“The organizations act as an organized network under the directive of the Popular Front’s leadership. Many terrorist operatives, including those convicted of terrorism, have been employed by the organization. The organizations forged documents in order to raise money and to continue raising them with activities that never took place,” the official said.

“The organizations represent a lifeline for the Popular Front for raising money and recruiting operatives and even for laundering money for the PFLP,” he added.

The defense officials also alleged that the organizations recruited people to join the PFLP’s armed military wing.

The Defense Ministry provided no concrete evidence of these allegations or of a direct connection between these organizations and the PFLP in its announcement on Friday, nor did the defense official on Saturday night.

The official said the alleged connections between the PFLP and the six civil rights groups were raised during an investigation by the Shin Bet security service that was conducted from March to May of this year.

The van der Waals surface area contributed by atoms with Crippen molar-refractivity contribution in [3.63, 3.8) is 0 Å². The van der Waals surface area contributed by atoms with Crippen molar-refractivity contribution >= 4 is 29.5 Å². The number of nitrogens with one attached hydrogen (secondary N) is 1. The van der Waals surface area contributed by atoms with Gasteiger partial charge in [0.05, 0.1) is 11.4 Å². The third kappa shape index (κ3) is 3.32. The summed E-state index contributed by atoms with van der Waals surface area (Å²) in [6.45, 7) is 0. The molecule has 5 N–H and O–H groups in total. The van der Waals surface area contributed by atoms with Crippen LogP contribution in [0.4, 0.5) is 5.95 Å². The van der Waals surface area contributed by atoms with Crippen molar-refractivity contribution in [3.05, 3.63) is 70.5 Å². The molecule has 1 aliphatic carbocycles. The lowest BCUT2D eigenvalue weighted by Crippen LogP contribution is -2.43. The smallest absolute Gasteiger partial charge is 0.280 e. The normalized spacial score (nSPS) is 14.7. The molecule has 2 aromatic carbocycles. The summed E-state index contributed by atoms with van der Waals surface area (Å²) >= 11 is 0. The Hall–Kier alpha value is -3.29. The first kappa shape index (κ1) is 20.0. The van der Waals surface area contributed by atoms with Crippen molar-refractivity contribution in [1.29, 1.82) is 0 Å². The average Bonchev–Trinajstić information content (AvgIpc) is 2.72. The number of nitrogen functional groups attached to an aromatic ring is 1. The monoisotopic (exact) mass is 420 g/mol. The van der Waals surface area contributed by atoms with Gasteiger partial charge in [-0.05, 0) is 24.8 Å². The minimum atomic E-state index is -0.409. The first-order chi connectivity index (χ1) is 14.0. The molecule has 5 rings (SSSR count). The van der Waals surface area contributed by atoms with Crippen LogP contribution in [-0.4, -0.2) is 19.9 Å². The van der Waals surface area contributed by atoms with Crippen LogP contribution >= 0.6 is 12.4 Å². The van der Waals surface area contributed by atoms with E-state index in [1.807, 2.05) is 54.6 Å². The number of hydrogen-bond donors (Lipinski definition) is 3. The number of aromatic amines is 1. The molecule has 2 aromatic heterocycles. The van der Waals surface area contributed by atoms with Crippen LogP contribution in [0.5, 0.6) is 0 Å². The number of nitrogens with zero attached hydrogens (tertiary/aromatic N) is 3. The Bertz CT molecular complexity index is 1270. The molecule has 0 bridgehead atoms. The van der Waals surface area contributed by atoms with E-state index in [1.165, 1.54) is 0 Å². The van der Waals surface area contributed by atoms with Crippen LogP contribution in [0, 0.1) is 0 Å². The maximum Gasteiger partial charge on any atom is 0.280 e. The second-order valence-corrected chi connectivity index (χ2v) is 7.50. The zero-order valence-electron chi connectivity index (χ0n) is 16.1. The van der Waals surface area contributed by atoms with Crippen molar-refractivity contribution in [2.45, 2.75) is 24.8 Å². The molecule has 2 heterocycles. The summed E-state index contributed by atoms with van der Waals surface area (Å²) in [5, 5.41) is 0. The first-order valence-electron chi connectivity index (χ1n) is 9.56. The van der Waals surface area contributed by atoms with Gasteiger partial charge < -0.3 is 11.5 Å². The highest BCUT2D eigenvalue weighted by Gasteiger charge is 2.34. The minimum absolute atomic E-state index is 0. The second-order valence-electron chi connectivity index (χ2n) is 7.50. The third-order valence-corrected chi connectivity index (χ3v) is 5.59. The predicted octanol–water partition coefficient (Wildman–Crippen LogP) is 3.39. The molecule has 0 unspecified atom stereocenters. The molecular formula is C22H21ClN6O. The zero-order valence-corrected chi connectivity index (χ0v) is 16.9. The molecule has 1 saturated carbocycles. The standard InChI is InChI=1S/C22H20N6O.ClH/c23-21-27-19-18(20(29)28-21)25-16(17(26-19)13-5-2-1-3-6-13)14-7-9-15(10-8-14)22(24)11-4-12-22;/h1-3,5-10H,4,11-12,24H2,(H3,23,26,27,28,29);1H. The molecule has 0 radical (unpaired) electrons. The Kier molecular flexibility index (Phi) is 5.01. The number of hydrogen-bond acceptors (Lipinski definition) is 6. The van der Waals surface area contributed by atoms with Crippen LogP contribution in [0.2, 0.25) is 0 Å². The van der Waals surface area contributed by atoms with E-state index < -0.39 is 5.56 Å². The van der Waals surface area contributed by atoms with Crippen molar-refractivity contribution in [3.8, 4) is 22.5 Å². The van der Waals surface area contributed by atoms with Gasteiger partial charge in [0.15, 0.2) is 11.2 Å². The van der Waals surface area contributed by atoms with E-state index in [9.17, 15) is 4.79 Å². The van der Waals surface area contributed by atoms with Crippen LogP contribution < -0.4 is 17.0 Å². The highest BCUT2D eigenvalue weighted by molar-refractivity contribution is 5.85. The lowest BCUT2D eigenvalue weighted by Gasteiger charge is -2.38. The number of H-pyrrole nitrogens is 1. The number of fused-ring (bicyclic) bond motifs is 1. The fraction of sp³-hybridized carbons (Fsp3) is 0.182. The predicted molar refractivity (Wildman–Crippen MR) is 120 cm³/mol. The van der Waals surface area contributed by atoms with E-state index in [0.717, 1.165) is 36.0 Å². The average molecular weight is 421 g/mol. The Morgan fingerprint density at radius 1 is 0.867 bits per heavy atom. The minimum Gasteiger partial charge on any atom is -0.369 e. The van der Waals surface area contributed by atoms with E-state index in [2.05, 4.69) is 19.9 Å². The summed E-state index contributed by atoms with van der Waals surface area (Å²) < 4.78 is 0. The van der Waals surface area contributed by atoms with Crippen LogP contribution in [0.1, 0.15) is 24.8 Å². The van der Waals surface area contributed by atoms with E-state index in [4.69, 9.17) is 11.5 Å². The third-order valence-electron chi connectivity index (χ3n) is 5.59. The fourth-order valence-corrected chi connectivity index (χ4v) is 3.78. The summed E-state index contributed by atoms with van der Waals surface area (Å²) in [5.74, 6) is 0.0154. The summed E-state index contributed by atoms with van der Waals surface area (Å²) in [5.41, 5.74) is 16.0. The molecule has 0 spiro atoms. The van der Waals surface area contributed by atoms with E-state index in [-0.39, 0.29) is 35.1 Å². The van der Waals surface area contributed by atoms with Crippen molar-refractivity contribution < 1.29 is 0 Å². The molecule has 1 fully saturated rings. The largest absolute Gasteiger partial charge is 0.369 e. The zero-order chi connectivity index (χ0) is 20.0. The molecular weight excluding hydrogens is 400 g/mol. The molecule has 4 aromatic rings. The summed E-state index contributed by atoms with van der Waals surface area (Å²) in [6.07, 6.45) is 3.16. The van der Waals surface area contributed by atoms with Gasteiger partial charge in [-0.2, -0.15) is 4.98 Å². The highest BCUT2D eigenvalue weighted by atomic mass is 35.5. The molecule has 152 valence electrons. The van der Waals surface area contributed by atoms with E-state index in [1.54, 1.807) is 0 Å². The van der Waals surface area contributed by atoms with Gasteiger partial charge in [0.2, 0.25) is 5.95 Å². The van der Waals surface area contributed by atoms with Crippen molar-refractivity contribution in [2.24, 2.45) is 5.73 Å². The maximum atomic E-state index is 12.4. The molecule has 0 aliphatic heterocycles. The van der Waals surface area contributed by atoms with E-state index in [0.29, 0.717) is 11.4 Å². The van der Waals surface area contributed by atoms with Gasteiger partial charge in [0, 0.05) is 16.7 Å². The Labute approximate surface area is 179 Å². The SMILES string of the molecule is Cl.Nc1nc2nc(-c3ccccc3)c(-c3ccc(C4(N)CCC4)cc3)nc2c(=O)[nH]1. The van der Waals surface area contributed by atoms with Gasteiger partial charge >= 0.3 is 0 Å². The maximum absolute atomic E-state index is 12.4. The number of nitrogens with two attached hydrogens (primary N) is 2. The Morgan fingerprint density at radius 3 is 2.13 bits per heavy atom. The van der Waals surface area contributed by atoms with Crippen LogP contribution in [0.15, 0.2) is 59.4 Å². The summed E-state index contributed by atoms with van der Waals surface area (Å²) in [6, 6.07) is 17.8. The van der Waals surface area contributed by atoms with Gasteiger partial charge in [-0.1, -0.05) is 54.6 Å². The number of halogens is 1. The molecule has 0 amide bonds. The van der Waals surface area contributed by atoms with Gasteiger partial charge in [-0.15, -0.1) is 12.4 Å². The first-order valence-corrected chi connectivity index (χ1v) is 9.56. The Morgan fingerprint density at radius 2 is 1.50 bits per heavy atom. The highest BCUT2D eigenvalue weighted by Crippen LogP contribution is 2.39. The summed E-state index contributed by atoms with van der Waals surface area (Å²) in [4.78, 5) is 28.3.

The official was responding to comments from US State Department spokesman Ned Price, who the day before said Washington planned to ask Israel for more information about this decision.

“The Israeli government did not give us advance warning” that the Palestinian groups would be blacklisted, he added.

“We believe respect for human rights, fundamental freedoms and a strong civil society are critically important to responsible and responsive governance,” Price said.